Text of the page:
Flickr/Isabel Sanginés/

Mexican authorities have finally said what happened to the college students from Ayotzinapa who disappeared last September, an incident that sparked months of outrage throughout the country.

Attorney General Jesus Murillo Karam announced Tuesday that the students “were killed, burned and thrown into the river.”

As The New York Times pointed out, the Mexican government has been criticized by the students’ parents and human rights groups for slowness in the investigation:

Mr. Murillo Karam, in what appeared to be an effort to convince an increasingly skeptical public that investigators had solved the crime, showed photographs of charred remains, snippets of videotaped confessions and the crime scene. He also disclosed that nearly 100 people had been arrested, 39 confessions obtained and thousands of fragments of human remains recovered.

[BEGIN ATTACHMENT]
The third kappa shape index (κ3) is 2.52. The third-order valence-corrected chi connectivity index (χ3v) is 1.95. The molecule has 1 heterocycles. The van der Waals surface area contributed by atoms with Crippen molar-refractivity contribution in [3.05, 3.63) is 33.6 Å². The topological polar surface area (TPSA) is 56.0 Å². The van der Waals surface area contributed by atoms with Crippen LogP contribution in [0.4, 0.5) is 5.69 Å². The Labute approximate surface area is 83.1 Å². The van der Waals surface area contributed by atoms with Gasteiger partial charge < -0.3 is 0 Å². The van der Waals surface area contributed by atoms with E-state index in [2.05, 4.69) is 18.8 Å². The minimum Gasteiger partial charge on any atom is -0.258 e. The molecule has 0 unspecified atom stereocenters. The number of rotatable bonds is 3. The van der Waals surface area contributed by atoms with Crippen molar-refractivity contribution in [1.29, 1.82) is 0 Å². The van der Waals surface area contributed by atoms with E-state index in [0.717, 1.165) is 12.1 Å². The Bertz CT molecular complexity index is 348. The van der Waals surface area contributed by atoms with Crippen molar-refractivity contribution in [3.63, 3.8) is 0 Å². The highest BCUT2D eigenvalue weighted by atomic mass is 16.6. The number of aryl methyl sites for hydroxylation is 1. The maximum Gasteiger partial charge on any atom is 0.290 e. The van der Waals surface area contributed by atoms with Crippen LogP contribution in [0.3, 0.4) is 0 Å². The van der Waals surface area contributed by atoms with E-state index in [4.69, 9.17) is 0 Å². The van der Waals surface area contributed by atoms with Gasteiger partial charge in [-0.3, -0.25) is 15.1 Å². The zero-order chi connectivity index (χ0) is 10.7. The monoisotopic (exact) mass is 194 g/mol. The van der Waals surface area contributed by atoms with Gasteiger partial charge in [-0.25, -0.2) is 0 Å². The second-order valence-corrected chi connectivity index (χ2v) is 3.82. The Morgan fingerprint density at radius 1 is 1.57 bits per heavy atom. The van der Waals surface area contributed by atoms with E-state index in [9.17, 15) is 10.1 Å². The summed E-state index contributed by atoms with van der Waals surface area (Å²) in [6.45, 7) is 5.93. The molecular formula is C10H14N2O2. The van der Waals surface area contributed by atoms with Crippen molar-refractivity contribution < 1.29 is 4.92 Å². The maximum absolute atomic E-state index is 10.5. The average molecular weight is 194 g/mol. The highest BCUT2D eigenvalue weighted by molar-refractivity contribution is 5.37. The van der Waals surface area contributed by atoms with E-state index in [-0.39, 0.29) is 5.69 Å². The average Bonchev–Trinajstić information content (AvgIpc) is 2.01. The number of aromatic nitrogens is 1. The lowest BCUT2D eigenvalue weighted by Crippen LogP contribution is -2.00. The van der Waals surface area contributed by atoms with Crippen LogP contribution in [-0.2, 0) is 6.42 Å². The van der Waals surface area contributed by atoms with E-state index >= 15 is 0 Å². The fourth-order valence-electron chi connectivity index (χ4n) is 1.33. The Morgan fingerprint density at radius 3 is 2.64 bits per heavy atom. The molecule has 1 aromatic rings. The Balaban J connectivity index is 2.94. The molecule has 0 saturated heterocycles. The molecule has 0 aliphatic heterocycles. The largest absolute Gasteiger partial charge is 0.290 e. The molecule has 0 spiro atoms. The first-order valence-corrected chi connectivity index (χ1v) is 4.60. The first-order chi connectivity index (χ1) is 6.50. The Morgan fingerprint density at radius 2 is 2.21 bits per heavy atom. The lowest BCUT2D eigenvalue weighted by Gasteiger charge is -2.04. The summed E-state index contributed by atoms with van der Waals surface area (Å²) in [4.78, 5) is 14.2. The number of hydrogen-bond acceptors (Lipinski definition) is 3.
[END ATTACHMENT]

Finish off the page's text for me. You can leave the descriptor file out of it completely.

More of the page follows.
Over somber music, he played a short video account of the night of the crime, based on what investigators had learned.

The case has led to a series of mass protest marches, most recently on Monday, and raised doubts about the rule of law in Mexico. It has helped send President Enrique Peña Nieto’s approval ratings plummeting to levels not seen by a Mexican president in two decades.

The president has promised to revamp local policing and adopt measures to address widespread impunity, but analysts have said he also does not wish a security crisis to define a term that he had hoped would be devoted to improving a slowing economy and buffing Mexico’s image.

–Posted by Donald Kaufman

Your support matters…

Independent journalism is under threat and overshadowed by heavily funded mainstream media.

You can help level the playing field. Become a member.

Your tax-deductible contribution keeps us digging beneath the headlines to give you thought-provoking, investigative reporting and analysis that unearths what's really happening- without compromise.

Give today to support our courageous, independent journalists.